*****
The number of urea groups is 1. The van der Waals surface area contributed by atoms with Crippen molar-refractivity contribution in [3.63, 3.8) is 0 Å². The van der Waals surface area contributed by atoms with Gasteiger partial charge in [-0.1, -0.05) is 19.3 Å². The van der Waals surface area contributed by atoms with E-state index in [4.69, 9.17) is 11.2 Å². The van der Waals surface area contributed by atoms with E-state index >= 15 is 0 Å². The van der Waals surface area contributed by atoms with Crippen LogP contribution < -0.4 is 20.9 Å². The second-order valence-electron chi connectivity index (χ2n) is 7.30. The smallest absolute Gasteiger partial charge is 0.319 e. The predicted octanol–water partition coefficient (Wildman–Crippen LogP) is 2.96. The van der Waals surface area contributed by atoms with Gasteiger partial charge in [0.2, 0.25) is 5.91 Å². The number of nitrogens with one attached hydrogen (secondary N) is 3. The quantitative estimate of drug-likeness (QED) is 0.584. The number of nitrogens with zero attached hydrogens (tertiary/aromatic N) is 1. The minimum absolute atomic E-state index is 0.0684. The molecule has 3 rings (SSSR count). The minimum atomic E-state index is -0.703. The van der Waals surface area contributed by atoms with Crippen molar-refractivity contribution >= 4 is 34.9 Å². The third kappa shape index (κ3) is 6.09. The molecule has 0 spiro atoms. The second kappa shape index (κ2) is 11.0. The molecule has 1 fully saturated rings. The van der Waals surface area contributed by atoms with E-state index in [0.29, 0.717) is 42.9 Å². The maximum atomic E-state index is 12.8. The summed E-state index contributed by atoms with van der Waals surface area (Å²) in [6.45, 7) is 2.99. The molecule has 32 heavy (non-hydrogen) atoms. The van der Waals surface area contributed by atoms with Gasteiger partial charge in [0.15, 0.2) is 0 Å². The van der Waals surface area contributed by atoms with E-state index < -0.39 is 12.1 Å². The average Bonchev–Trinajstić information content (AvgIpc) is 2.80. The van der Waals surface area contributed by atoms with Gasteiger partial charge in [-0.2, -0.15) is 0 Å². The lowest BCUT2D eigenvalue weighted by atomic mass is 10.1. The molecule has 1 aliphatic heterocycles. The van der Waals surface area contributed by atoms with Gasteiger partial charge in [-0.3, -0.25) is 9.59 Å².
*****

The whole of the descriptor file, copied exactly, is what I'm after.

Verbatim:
The number of urea groups is 1. The van der Waals surface area contributed by atoms with Crippen molar-refractivity contribution in [3.63, 3.8) is 0 Å². The van der Waals surface area contributed by atoms with Gasteiger partial charge in [-0.1, -0.05) is 19.3 Å². The van der Waals surface area contributed by atoms with E-state index in [4.69, 9.17) is 11.2 Å². The van der Waals surface area contributed by atoms with E-state index >= 15 is 0 Å². The van der Waals surface area contributed by atoms with Crippen LogP contribution < -0.4 is 20.9 Å². The second-order valence-electron chi connectivity index (χ2n) is 7.30. The smallest absolute Gasteiger partial charge is 0.319 e. The predicted octanol–water partition coefficient (Wildman–Crippen LogP) is 2.96. The van der Waals surface area contributed by atoms with Gasteiger partial charge in [0.2, 0.25) is 5.91 Å². The number of nitrogens with one attached hydrogen (secondary N) is 3. The quantitative estimate of drug-likeness (QED) is 0.584. The number of nitrogens with zero attached hydrogens (tertiary/aromatic N) is 1. The minimum absolute atomic E-state index is 0.0684. The molecule has 3 rings (SSSR count). The minimum atomic E-state index is -0.703. The van der Waals surface area contributed by atoms with Crippen molar-refractivity contribution >= 4 is 34.9 Å². The third kappa shape index (κ3) is 6.09. The molecule has 0 spiro atoms. The second kappa shape index (κ2) is 11.0. The molecule has 1 fully saturated rings. The van der Waals surface area contributed by atoms with E-state index in [0.29, 0.717) is 42.9 Å². The maximum atomic E-state index is 12.8. The summed E-state index contributed by atoms with van der Waals surface area (Å²) in [6.45, 7) is 2.99. The molecule has 32 heavy (non-hydrogen) atoms. The van der Waals surface area contributed by atoms with Gasteiger partial charge in [0.15, 0.2) is 0 Å². The van der Waals surface area contributed by atoms with E-state index < -0.39 is 12.1 Å². The average Bonchev–Trinajstić information content (AvgIpc) is 2.80. The van der Waals surface area contributed by atoms with Gasteiger partial charge in [-0.2, -0.15) is 0 Å². The lowest BCUT2D eigenvalue weighted by atomic mass is 10.1. The molecule has 1 aliphatic heterocycles. The van der Waals surface area contributed by atoms with Gasteiger partial charge in [-0.3, -0.25) is 9.59 Å².